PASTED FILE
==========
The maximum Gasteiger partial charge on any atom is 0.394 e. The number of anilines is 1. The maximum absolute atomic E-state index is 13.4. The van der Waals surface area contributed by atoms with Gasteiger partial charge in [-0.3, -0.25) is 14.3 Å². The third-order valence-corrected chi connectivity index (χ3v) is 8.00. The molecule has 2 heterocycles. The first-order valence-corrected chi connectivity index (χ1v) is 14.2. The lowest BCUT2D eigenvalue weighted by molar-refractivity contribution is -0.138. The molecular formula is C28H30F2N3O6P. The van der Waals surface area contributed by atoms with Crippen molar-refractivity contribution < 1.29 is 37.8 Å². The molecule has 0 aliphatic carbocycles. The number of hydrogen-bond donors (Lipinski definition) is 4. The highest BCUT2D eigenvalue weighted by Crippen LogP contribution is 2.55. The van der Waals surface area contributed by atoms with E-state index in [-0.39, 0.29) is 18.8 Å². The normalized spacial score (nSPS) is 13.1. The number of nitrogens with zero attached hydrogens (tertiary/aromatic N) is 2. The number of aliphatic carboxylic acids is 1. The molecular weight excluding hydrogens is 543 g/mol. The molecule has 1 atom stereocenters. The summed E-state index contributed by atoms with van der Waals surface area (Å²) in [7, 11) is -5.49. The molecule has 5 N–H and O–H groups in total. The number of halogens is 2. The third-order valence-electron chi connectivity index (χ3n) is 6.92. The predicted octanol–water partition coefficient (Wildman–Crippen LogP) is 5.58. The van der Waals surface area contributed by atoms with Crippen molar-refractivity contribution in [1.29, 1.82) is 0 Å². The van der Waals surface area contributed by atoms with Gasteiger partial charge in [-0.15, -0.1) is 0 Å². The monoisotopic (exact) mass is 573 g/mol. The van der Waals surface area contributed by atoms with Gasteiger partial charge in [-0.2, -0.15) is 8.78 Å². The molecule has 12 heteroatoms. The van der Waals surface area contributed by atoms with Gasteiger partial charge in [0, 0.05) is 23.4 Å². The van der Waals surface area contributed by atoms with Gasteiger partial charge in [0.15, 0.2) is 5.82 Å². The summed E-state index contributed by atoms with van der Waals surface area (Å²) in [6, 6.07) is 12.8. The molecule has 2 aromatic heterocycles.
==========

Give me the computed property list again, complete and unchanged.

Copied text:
The maximum Gasteiger partial charge on any atom is 0.394 e. The number of anilines is 1. The maximum absolute atomic E-state index is 13.4. The van der Waals surface area contributed by atoms with Gasteiger partial charge in [-0.3, -0.25) is 14.3 Å². The third-order valence-corrected chi connectivity index (χ3v) is 8.00. The molecule has 2 heterocycles. The first-order valence-corrected chi connectivity index (χ1v) is 14.2. The lowest BCUT2D eigenvalue weighted by molar-refractivity contribution is -0.138. The molecular formula is C28H30F2N3O6P. The van der Waals surface area contributed by atoms with Crippen molar-refractivity contribution < 1.29 is 37.8 Å². The molecule has 0 aliphatic carbocycles. The number of hydrogen-bond donors (Lipinski definition) is 4. The highest BCUT2D eigenvalue weighted by Crippen LogP contribution is 2.55. The van der Waals surface area contributed by atoms with E-state index in [-0.39, 0.29) is 18.8 Å². The normalized spacial score (nSPS) is 13.1. The number of nitrogens with zero attached hydrogens (tertiary/aromatic N) is 2. The number of aliphatic carboxylic acids is 1. The molecular weight excluding hydrogens is 543 g/mol. The molecule has 1 atom stereocenters. The summed E-state index contributed by atoms with van der Waals surface area (Å²) in [7, 11) is -5.49. The molecule has 5 N–H and O–H groups in total. The number of halogens is 2. The third-order valence-electron chi connectivity index (χ3n) is 6.92. The predicted octanol–water partition coefficient (Wildman–Crippen LogP) is 5.58. The van der Waals surface area contributed by atoms with Crippen molar-refractivity contribution in [1.29, 1.82) is 0 Å². The van der Waals surface area contributed by atoms with Gasteiger partial charge in [-0.15, -0.1) is 0 Å². The monoisotopic (exact) mass is 573 g/mol. The van der Waals surface area contributed by atoms with Gasteiger partial charge in [-0.2, -0.15) is 8.78 Å². The molecule has 12 heteroatoms. The van der Waals surface area contributed by atoms with Gasteiger partial charge in [0, 0.05) is 23.4 Å². The van der Waals surface area contributed by atoms with Gasteiger partial charge in [0.15, 0.2) is 5.82 Å². The summed E-state index contributed by atoms with van der Waals surface area (Å²) in [6, 6.07) is 12.8. The molecule has 2 aromatic heterocycles.